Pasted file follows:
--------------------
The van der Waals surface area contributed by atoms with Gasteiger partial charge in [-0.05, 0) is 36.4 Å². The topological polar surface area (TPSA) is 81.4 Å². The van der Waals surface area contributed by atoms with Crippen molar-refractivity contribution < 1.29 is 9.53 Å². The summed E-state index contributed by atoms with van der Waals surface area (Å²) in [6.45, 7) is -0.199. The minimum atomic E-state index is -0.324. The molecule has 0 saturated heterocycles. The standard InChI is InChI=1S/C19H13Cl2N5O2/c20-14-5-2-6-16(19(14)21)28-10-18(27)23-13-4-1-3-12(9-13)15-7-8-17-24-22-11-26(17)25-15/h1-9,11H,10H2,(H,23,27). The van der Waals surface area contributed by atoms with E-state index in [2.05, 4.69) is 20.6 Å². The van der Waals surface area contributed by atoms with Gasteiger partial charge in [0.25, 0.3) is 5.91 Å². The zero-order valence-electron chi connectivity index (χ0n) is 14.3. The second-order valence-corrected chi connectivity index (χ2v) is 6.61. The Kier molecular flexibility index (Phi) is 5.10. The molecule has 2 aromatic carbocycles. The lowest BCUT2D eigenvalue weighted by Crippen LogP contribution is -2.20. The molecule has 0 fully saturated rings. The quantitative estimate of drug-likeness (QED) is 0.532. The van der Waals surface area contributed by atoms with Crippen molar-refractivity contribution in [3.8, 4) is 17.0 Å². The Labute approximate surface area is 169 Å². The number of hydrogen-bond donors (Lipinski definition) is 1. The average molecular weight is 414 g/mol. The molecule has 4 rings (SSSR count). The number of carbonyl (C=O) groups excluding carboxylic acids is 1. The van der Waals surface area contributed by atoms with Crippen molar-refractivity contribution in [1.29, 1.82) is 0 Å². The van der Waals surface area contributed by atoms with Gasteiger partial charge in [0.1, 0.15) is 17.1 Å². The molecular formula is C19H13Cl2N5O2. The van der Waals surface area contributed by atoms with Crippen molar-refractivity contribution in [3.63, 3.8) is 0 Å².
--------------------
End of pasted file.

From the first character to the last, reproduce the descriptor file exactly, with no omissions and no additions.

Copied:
The van der Waals surface area contributed by atoms with Gasteiger partial charge in [-0.05, 0) is 36.4 Å². The topological polar surface area (TPSA) is 81.4 Å². The van der Waals surface area contributed by atoms with Crippen molar-refractivity contribution < 1.29 is 9.53 Å². The summed E-state index contributed by atoms with van der Waals surface area (Å²) in [6.45, 7) is -0.199. The minimum atomic E-state index is -0.324. The molecule has 0 saturated heterocycles. The standard InChI is InChI=1S/C19H13Cl2N5O2/c20-14-5-2-6-16(19(14)21)28-10-18(27)23-13-4-1-3-12(9-13)15-7-8-17-24-22-11-26(17)25-15/h1-9,11H,10H2,(H,23,27). The van der Waals surface area contributed by atoms with E-state index in [2.05, 4.69) is 20.6 Å². The van der Waals surface area contributed by atoms with Gasteiger partial charge in [0.25, 0.3) is 5.91 Å². The zero-order valence-electron chi connectivity index (χ0n) is 14.3. The second-order valence-corrected chi connectivity index (χ2v) is 6.61. The Kier molecular flexibility index (Phi) is 5.10. The molecule has 2 aromatic carbocycles. The lowest BCUT2D eigenvalue weighted by Crippen LogP contribution is -2.20. The molecule has 0 fully saturated rings. The quantitative estimate of drug-likeness (QED) is 0.532. The van der Waals surface area contributed by atoms with Crippen molar-refractivity contribution in [3.8, 4) is 17.0 Å². The Labute approximate surface area is 169 Å². The number of hydrogen-bond donors (Lipinski definition) is 1. The average molecular weight is 414 g/mol. The molecule has 4 rings (SSSR count). The number of carbonyl (C=O) groups excluding carboxylic acids is 1. The van der Waals surface area contributed by atoms with Crippen molar-refractivity contribution in [1.29, 1.82) is 0 Å². The van der Waals surface area contributed by atoms with Gasteiger partial charge in [0.1, 0.15) is 17.1 Å². The molecular formula is C19H13Cl2N5O2. The van der Waals surface area contributed by atoms with Crippen molar-refractivity contribution in [3.63, 3.8) is 0 Å².